Please consider the below and tell us what you think.



Let’s examine some of Baba’s given guidelines on this matter.

(A) Up until 1969, Ananda Marga enjoyed a very positive reputation in the general society. There were plus points in all directions and very few – if any – controversies. Baba was giving blessings, teaching sadhana, and solving people’s personal issues and illnesses. Plus so many demonstrations were given on samadhi. In that wave, so many high officials were taking initiation into the Marga and all their subordinates and family members were also coming. Everyone wanted to join the Marga and AM was growing fast.

(B) From a superficial perspective AM more closely resembles the vedic and Hindu traditions than other belief systems, so naturally more and more Hindus and in particular brahmins were entering the Marga. All along however, Baba wanted to ensure that no single community flooded our Marga. Otherwise they would form an overwhelming majority and drag in all their dogma. To prevent this, Baba firmly stipulated that one’s sacred hair and sacred thread must be cut before taking initiation. In contrast the religious symbols of Sikhs were not taken away because they were not a dominant force in AM.

(C) IN 1982, our Marga suffered the massacre at Bijon Setu and in that same year Baba first delivered His discourses on neo-humanism. Those days Baba wanted that we should have contact with more and more people. So He set down strict stipulations for our Wts. Baba mandated that every acarya must initiate one person each and every day. Not a single day should go by without giving at least one initiation.

The rule was that if one day passed without doing an initiation then that acarya would lose their acaryaship. If two days passed without giving an initiation then they would lose their avadhutahip. If three days passed without initiating anyone, then they were warned of losing their wt ship. And if 4 days passed, then one was expelled from the ranks. This was the strict formula that Baba set in place.

Under that extreme pressure, acaryas were giving diiksa in airports, on buses, at festivals, and in all kinds of places. They were just grabbing whomever they could and initiating them, especially if it was late in the day and they had not initiated anyone yet. The pressure was intense. None would let a day pass without at least initiating someone, somewhere. Even PA dada had to partake – no one was excluded and in that way the Marga grew quickly in those days.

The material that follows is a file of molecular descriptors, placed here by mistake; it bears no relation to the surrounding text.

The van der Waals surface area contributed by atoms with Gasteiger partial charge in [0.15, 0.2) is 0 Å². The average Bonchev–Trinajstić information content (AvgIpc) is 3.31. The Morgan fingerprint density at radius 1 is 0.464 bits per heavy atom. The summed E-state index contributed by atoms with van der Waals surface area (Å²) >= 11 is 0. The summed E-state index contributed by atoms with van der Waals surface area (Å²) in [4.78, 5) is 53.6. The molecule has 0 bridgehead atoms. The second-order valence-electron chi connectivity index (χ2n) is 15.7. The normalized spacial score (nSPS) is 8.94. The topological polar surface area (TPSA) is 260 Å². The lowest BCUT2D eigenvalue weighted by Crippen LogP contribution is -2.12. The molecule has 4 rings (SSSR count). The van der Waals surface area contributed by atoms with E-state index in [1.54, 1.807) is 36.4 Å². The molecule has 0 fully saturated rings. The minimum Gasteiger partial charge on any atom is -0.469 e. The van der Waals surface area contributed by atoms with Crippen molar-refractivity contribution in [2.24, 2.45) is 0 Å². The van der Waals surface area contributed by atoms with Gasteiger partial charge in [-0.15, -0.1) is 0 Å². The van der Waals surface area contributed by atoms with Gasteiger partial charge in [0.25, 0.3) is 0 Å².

All in all it is our bounden duty to help everybody. We have to bring all unto the path of Supreme Benevolence. We have to go on doing without worrying about the results.

Suppose a dada teaches someone sadhana and that person practices for one day or even less and then leaves. Then certainly that person is not going to get mukti. But, in the next life they may again get a human body and become a good sadhaka. Simply because in their prior life they repeated a siddha mantra a few times. In contrast, if one is not initiated then after their death they may just be reborn as a lower being / animal.

So we have to see the big picture.

Our dharmic duty is to teach and initiate anyone who is interested to learn. That is what Baba wants.

And if someone is not interested then we should try to get them interested in order to teach them sadhana. If still they are not interested then do not teach them. After all we cannot force anyone.

The general rule remains that we should initiate one and all – anyone who displays even a remote interest in sadhana and spirituality. If you have a different opinion, please share your thoughts.


I close this letter with two distinct teachings from our Sadguru Baba.

(A) First Baba guides us that liberation is a sure guarantee, but one cannot get mukti if they are not initiated and ultimately practicing sadhan. Thus, in service to others, we should be vigilant to initiate one and all.

Baba says, “Those who perform sadhana twice a day regularly, the thought of Parama Purusa will certainly arise in their mind at the time of death; their liberation is a sure guarantee…” (Supreme Command)

(B) Baba furthermore stresses the importance of getting all the lessons of sadhana in a timely way. But here again that is impossible if one does not at least get initiated.